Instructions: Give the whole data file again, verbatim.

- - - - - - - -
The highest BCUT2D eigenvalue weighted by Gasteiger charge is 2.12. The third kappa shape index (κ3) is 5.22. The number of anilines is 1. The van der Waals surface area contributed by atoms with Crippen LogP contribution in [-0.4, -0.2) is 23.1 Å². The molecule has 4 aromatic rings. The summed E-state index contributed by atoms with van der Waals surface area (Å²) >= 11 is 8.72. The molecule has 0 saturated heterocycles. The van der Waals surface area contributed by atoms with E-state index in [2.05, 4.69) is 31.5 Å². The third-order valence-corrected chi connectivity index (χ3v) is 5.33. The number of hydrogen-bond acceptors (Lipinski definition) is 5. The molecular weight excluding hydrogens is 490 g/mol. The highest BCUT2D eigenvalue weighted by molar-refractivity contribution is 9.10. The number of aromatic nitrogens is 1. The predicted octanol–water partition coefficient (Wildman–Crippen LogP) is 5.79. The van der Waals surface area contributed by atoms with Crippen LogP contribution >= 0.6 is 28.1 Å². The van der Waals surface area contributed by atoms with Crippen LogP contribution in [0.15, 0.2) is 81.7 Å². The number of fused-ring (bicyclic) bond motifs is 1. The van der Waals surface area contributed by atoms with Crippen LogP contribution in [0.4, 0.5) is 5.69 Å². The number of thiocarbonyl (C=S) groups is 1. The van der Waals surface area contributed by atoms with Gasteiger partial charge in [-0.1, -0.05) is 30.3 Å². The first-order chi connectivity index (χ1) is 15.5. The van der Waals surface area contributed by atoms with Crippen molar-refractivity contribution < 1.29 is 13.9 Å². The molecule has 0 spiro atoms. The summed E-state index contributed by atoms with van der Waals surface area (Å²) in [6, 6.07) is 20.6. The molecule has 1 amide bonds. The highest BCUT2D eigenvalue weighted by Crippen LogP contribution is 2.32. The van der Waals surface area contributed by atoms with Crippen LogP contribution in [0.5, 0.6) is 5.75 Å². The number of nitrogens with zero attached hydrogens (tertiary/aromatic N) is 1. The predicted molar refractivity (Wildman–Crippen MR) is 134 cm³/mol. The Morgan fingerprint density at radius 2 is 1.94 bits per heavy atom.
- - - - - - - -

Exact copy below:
The highest BCUT2D eigenvalue weighted by Gasteiger charge is 2.12. The third kappa shape index (κ3) is 5.22. The number of anilines is 1. The van der Waals surface area contributed by atoms with Crippen LogP contribution in [-0.4, -0.2) is 23.1 Å². The molecule has 4 aromatic rings. The summed E-state index contributed by atoms with van der Waals surface area (Å²) >= 11 is 8.72. The molecule has 0 saturated heterocycles. The van der Waals surface area contributed by atoms with E-state index in [2.05, 4.69) is 31.5 Å². The third-order valence-corrected chi connectivity index (χ3v) is 5.33. The number of hydrogen-bond acceptors (Lipinski definition) is 5. The molecular weight excluding hydrogens is 490 g/mol. The highest BCUT2D eigenvalue weighted by molar-refractivity contribution is 9.10. The number of aromatic nitrogens is 1. The predicted octanol–water partition coefficient (Wildman–Crippen LogP) is 5.79. The van der Waals surface area contributed by atoms with Crippen LogP contribution >= 0.6 is 28.1 Å². The van der Waals surface area contributed by atoms with Crippen LogP contribution in [0.15, 0.2) is 81.7 Å². The number of fused-ring (bicyclic) bond motifs is 1. The van der Waals surface area contributed by atoms with Crippen LogP contribution in [0.4, 0.5) is 5.69 Å². The number of thiocarbonyl (C=S) groups is 1. The van der Waals surface area contributed by atoms with Gasteiger partial charge in [-0.1, -0.05) is 30.3 Å². The first-order chi connectivity index (χ1) is 15.5. The van der Waals surface area contributed by atoms with Crippen molar-refractivity contribution < 1.29 is 13.9 Å². The molecule has 0 spiro atoms. The summed E-state index contributed by atoms with van der Waals surface area (Å²) in [6, 6.07) is 20.6. The molecule has 1 amide bonds. The highest BCUT2D eigenvalue weighted by Crippen LogP contribution is 2.32. The van der Waals surface area contributed by atoms with Crippen LogP contribution in [0.5, 0.6) is 5.75 Å². The number of nitrogens with zero attached hydrogens (tertiary/aromatic N) is 1. The predicted molar refractivity (Wildman–Crippen MR) is 134 cm³/mol. The Morgan fingerprint density at radius 2 is 1.94 bits per heavy atom.